Rifampicin mono-resistance increase from no cases in 2003-2005 to 2.9% (n = 8) of cases in 2013-2015 (p = 0.002).

Although there has been a significant twofold decrease in the proportion of multidrug-resistant (MDR) cases between 2007-2009 (8.9%) and 2011-2013 (4.6%) [OR: 2.01; 95% CI: 1.04-3.88, p = 0.04], this decrease was not sustained in the latest survey, when it rose to 7.2%.

There had been a significant decrease in the number of cases who had previously been on TB treatment, from 22.3% (n = 65) in 2005-2007 to 10.1% (n = 28) in 2013-2015; OR 2.55 (95% CI: 1.58-4.11, p < 0.0001).

HIV prevalence decreased significantly from 29% to 15.5% between the 2005-2007 survey and the 2013-2015 survey (OR1.56; 95% CI:1.01-4.11, p < 0.05). There was also a significant increase in the proportion of children tested for HIV over the same period from 59% (n = 174) to 95.7% (n = 264).

First availability of appropriate, child-friendly TB medicines in correct doses

Dispersible, palatable, simple to administer and affordable child-friendly tuberculosis (TB) medicines in the correct doses, which are the first to meet the dosage guidelines set by the World Health Organization (WHO) in 2010, are now available, according to an announcement by the TB Alliance and partners ahead of the conference.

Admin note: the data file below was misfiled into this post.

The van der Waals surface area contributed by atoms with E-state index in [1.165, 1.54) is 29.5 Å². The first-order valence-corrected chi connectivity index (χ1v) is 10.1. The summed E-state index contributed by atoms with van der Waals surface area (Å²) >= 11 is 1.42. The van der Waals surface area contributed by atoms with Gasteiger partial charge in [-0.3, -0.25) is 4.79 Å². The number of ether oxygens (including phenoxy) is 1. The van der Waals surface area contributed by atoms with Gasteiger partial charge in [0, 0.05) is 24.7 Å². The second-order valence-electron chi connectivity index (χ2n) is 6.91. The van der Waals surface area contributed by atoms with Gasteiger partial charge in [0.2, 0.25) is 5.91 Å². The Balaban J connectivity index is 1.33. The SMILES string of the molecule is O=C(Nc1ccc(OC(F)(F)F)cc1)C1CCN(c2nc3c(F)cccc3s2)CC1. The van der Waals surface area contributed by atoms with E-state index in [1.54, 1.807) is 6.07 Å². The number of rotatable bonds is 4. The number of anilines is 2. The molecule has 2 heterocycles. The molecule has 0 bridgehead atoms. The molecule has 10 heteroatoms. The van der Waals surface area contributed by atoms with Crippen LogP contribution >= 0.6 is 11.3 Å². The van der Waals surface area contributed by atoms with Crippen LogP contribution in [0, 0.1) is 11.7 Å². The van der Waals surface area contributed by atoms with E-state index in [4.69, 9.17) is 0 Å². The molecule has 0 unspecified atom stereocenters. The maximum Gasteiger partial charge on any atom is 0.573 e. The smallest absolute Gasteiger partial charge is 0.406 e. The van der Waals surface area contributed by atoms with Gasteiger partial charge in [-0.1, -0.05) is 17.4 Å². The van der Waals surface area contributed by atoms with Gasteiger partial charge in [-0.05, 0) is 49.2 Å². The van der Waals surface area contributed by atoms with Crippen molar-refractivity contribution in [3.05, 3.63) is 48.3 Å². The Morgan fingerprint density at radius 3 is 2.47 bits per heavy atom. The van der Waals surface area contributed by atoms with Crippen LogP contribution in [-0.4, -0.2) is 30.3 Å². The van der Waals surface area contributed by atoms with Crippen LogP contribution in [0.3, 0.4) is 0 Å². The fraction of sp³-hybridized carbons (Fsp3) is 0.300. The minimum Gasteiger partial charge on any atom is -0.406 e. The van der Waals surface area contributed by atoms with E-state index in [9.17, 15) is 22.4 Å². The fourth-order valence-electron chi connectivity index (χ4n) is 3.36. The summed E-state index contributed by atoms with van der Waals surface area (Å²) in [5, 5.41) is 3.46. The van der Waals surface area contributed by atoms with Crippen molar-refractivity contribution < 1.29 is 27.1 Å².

Children need different doses of TB medicines to adults. Until now, children with drug-sensitive TB have been typically treated with multiple pills intended for adults that must be split or crushed to try to achieve an appropriate dose for a child. Splitting TB tablets usually results in imprecise dosing. This can make treatment less effective, leading to poor health outcomes and the development of more difficult to treat MDR-TB in children. Crushing tablets also make them taste bitter.

The new TB medicines are fixed dose combinations (FDCs) of the three most commonly used drugs to treat drug-sensitive TB (rifampicin, isoniazid, and pyrazinamide). These are not new drugs, but are improved formulations that are dissolvable and flavoured so that they are simple to administer and easy for children to take.